May 29, 1790 – Rhode Island Joins the Union as the 13th State

Indigenous people occupied most of the area now known as Rhode Island before Europeans arrived, including the Wampanoag, Narragansett, and Niantic tribes. Italian navigator Giovanni Verrazano, sailing to Rhode Island in 1524, found Block Island and described it as “about the bigness of the (Greek) Island of Rhodes.” Roger Williams and other early settlers thought that Verrazano was referring to Aquidneck Island and changed that island’s native name to Rhode Island. In this way, Verrazano inadvertently gave the state part of its official name.

Roger Williams founded the first permanent white settlement in Rhode Island at Providence in 1636 on land purchased from the Narragansett Indians. Forced to flee Massachusetts because of persecution, Williams established a policy of religious and political freedom in his new settlement. Other leaders advocating freedom of worship soon established similar communities on either side of Narragansett Bay. These communities united, and in 1663 King Charles II of England granted them a royal charter, providing for a greater degree of self-government than any other colony in the New World and authorizing the continuation of freedom of religion.

Roger Williams

On May 4, 1776, Rhode Island became the first colony to renounce allegiance to Great Britain’s King George III and declare independence by the Act of Renunciation. Within weeks after the passage of the Act, the Assembly ratified the Declaration of Independence on July 18, 1776.

Nevertheless, Rhode Island was the last of the original 13 states to ratify the United States Constitution, demanding that the Bill of Rights, which guarantees individual liberties, be added. It ratified only after being threatened with having its exports taxed as a foreign nation. But rural resistance to the Constitution remained strong, and in 1788, civil war in Rhode Island over the issue was only narrowly averted.

In 1652, Rhode Island passed the first abolition law in the thirteen colonies, banning African slavery, but the law was not enforced. Rhode Island was the only New England colony to use slaves for both labor and trade; as historian Douglas Harper reports, Newport and Bristol were the major slave markets in the American colonies:

Between 1709 and 1807, Rhode Island merchants sponsored at least 934 slaving voyages to the coast of Africa and carried an estimated 106,544 slaves to the New World. From 1732-64, Rhode Islanders sent annually 18 ships, bearing 1,800 hogsheads of rum, to Africa to trade for slaves, earning £40,000 annually. Newport, the colony’s leading slave port, took an estimated 59,070 slaves to America before the Revolution. In the years after the Revolution, Rhode Island merchants controlled between 60 and 90 percent of the American trade in African slaves.”

By 1774, the slave population of Rhode Island was 6.3%, nearly twice as high as any other New England colony. Both the state and the federal government passed laws against the Atlantic slave trade, but Rhode Island merchants blatantly disregarded them.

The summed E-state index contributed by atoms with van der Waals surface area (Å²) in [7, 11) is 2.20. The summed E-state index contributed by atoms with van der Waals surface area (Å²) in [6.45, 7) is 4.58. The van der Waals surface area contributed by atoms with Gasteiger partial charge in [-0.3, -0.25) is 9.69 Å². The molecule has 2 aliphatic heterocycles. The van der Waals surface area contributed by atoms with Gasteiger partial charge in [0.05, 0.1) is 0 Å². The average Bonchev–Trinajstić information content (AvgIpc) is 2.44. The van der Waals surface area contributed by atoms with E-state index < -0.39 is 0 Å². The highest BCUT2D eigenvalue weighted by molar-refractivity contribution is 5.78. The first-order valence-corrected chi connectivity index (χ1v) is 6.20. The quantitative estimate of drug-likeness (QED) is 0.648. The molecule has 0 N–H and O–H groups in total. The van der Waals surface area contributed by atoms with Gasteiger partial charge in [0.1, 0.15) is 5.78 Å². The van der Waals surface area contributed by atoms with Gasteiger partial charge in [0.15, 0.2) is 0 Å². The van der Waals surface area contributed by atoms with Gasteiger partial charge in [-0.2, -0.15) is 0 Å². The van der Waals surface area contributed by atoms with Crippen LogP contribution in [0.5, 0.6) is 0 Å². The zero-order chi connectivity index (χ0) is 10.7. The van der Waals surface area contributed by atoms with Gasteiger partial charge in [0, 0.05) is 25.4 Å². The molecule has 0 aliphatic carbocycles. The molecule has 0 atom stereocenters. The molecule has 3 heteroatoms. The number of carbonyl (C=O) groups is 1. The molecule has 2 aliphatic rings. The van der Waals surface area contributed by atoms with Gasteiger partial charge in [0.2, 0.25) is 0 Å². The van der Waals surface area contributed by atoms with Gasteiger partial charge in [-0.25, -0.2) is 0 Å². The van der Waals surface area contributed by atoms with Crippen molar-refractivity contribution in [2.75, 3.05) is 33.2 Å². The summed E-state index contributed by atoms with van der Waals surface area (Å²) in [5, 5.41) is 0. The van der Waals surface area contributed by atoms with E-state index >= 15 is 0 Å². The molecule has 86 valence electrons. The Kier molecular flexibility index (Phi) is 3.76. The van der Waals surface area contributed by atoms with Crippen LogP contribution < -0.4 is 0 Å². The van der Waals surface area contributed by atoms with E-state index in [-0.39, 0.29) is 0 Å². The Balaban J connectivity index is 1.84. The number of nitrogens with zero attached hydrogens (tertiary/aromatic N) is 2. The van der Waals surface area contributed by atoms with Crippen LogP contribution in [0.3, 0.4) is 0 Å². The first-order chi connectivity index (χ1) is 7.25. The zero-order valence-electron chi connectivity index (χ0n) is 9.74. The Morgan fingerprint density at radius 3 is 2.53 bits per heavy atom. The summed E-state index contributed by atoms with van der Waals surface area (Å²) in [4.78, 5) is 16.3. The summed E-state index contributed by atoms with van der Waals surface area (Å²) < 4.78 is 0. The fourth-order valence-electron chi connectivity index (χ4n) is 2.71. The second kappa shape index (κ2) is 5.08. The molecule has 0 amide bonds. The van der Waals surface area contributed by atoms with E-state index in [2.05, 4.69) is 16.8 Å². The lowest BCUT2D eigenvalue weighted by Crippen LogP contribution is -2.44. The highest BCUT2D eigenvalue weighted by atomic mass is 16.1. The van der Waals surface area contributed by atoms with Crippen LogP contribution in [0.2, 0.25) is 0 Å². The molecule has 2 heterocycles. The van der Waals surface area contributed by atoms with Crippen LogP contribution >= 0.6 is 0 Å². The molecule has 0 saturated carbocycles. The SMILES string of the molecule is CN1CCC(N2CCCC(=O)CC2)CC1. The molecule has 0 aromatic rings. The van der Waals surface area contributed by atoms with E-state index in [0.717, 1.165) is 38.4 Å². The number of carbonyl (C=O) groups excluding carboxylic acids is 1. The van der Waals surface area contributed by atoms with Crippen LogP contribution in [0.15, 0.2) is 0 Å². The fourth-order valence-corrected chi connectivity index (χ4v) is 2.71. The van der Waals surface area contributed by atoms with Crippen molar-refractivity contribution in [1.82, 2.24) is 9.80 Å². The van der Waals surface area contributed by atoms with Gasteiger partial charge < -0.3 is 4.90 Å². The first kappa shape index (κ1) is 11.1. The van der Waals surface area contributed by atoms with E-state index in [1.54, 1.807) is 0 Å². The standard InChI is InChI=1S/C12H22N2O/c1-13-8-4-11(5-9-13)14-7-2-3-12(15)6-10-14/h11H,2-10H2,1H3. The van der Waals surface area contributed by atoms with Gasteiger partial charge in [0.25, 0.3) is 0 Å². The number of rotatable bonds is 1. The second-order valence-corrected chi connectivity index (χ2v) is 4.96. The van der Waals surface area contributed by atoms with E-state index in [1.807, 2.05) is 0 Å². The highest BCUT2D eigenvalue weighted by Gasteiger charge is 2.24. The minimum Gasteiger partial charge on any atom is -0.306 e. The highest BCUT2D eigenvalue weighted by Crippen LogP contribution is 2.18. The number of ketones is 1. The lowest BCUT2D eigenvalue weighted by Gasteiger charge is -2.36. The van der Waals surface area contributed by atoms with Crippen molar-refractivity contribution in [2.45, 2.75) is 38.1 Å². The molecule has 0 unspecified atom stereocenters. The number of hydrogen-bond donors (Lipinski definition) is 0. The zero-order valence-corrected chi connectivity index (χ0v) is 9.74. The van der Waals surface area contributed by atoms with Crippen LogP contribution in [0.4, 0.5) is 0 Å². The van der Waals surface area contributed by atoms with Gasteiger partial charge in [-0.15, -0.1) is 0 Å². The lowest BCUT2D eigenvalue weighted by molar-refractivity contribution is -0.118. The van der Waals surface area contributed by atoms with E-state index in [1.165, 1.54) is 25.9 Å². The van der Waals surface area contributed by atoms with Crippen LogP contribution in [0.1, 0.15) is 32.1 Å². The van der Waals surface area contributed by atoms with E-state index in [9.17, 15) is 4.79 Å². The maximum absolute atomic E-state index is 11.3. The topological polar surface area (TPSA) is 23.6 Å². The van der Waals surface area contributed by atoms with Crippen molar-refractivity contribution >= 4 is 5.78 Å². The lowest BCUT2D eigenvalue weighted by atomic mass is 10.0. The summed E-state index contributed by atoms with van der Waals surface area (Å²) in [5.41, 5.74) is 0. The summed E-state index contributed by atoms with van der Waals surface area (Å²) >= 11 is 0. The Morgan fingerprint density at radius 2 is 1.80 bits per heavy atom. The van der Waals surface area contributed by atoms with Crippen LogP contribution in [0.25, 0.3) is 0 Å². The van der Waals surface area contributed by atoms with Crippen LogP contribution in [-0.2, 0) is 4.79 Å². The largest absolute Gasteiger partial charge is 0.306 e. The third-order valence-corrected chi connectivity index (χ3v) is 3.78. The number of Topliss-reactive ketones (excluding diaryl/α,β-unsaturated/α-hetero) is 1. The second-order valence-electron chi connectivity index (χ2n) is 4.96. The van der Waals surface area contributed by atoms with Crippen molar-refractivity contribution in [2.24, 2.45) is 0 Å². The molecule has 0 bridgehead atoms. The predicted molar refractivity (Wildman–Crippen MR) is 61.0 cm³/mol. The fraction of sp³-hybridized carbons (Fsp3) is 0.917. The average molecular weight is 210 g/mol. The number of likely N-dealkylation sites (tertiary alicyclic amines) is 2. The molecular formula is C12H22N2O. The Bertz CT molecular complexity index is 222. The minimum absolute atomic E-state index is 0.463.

As C. M. Clark-Pujara reports in “Slavery, emancipation and Black freedom in Rhode Island, 1652-1842.” PhD Thesis, University of Iowa, 2009:

Not only were Rhode Islanders dominating the pre-revolutionary trade in slaves, they sold a third of their human cargo to their neighbors. The slave trade and its by-products were absolutely essential to the economic welfare of Rhode Island.”

Most notable in this business was the Brown family of Providence. At least six of them ran one of the biggest slave-trading businesses in New England, and for more than half a century the family reaped huge profits from the slave trade. Their donations to Rhode Island College were so generous that the name was changed to Brown University.

View of the future Brown University College Edifice, [Providence, 1792]

In February of 1784, the Rhode Island Legislature passed a measure for gradual emancipation of slaves within Rhode Island. By the mid-19th century, many Rhode Islanders were active in the abolitionist movement, particularly Quakers, who, aberrantly enough, valued morality over greed. By 1840, the census reported only five African Americans enslaved in Rhode Island.

But the legacy of slavery and the racial ideologies that supported it had a long-term impact in the state. Not only did racism remain strong, but blacks who left slavery had few if any resources. In addition, as the free black population grew, racist laws were passed ensuring that blacks would not have the same opportunities as whites.

Today, according to The Economic Progress Institute, only 6.5% of the population of Rhode Island is black, and the state is plagued by problems of racial inequality in education, income, employment and rate of incarceration.

Rhode Island has no county government. It is divided into 39 municipalities each having its own form of local government. The primary political subdivisions of Rhode Island are its cities and towns, which perform functions commonly done by counties in other states.

Rhode Island may be small, but it is known for quite a few “iconic” food items. For example, “coffee milk” – made the official state drink in 1993 – consists of coffee-and-sugar syrup spun with frosty milk for an ice cream-free riff on a milkshake. Then there is the similar sounding “Coffee Cabinet,” for which one boils coffee into a syrup, and combines it with ice cream and milk. What to have with these coffee drinks? Perhaps some Irish brown bread or “doughboys” – holeless doughnuts. But wait for dessert until after you have clams – a Rhode Island staple whether baked, fried, or served in chowder.


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